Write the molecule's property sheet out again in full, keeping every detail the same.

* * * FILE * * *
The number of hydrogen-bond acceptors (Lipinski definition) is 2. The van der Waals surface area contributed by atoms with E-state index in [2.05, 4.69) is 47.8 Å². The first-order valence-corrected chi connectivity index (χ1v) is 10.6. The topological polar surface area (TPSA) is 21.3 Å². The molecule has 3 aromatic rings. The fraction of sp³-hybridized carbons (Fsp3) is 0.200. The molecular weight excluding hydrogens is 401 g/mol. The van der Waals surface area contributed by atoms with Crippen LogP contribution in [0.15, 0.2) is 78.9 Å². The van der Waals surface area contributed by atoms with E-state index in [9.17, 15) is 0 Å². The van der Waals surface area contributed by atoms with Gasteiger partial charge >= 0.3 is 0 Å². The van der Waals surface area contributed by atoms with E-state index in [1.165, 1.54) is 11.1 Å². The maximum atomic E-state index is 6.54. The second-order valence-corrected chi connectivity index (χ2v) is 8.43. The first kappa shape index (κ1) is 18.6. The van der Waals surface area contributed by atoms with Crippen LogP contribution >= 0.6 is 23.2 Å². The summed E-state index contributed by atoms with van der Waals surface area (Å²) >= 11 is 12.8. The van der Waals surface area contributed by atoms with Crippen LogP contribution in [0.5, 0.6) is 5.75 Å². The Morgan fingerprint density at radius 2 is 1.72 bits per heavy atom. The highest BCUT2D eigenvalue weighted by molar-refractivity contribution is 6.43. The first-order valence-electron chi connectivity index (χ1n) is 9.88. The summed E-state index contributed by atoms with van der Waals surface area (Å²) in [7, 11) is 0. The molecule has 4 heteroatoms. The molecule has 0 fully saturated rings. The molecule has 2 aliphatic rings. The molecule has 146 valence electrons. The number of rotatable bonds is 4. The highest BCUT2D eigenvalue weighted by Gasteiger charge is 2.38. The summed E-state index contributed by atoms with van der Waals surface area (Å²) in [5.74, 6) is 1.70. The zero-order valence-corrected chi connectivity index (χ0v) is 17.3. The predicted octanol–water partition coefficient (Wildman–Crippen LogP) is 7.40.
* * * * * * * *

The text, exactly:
The number of hydrogen-bond acceptors (Lipinski definition) is 2. The van der Waals surface area contributed by atoms with E-state index in [2.05, 4.69) is 47.8 Å². The first-order valence-corrected chi connectivity index (χ1v) is 10.6. The topological polar surface area (TPSA) is 21.3 Å². The molecule has 3 aromatic rings. The fraction of sp³-hybridized carbons (Fsp3) is 0.200. The molecular weight excluding hydrogens is 401 g/mol. The van der Waals surface area contributed by atoms with Crippen LogP contribution in [0.15, 0.2) is 78.9 Å². The van der Waals surface area contributed by atoms with E-state index in [9.17, 15) is 0 Å². The van der Waals surface area contributed by atoms with Gasteiger partial charge >= 0.3 is 0 Å². The van der Waals surface area contributed by atoms with E-state index in [1.165, 1.54) is 11.1 Å². The maximum atomic E-state index is 6.54. The second-order valence-corrected chi connectivity index (χ2v) is 8.43. The first kappa shape index (κ1) is 18.6. The van der Waals surface area contributed by atoms with Crippen LogP contribution >= 0.6 is 23.2 Å². The summed E-state index contributed by atoms with van der Waals surface area (Å²) >= 11 is 12.8. The van der Waals surface area contributed by atoms with Crippen LogP contribution in [0.5, 0.6) is 5.75 Å². The Morgan fingerprint density at radius 2 is 1.72 bits per heavy atom. The highest BCUT2D eigenvalue weighted by molar-refractivity contribution is 6.43. The first-order valence-electron chi connectivity index (χ1n) is 9.88. The summed E-state index contributed by atoms with van der Waals surface area (Å²) in [7, 11) is 0. The molecule has 4 heteroatoms. The molecule has 0 fully saturated rings. The molecule has 2 aliphatic rings. The molecule has 146 valence electrons. The number of rotatable bonds is 4. The highest BCUT2D eigenvalue weighted by Gasteiger charge is 2.38. The summed E-state index contributed by atoms with van der Waals surface area (Å²) in [5.74, 6) is 1.70. The zero-order valence-corrected chi connectivity index (χ0v) is 17.3. The predicted octanol–water partition coefficient (Wildman–Crippen LogP) is 7.40.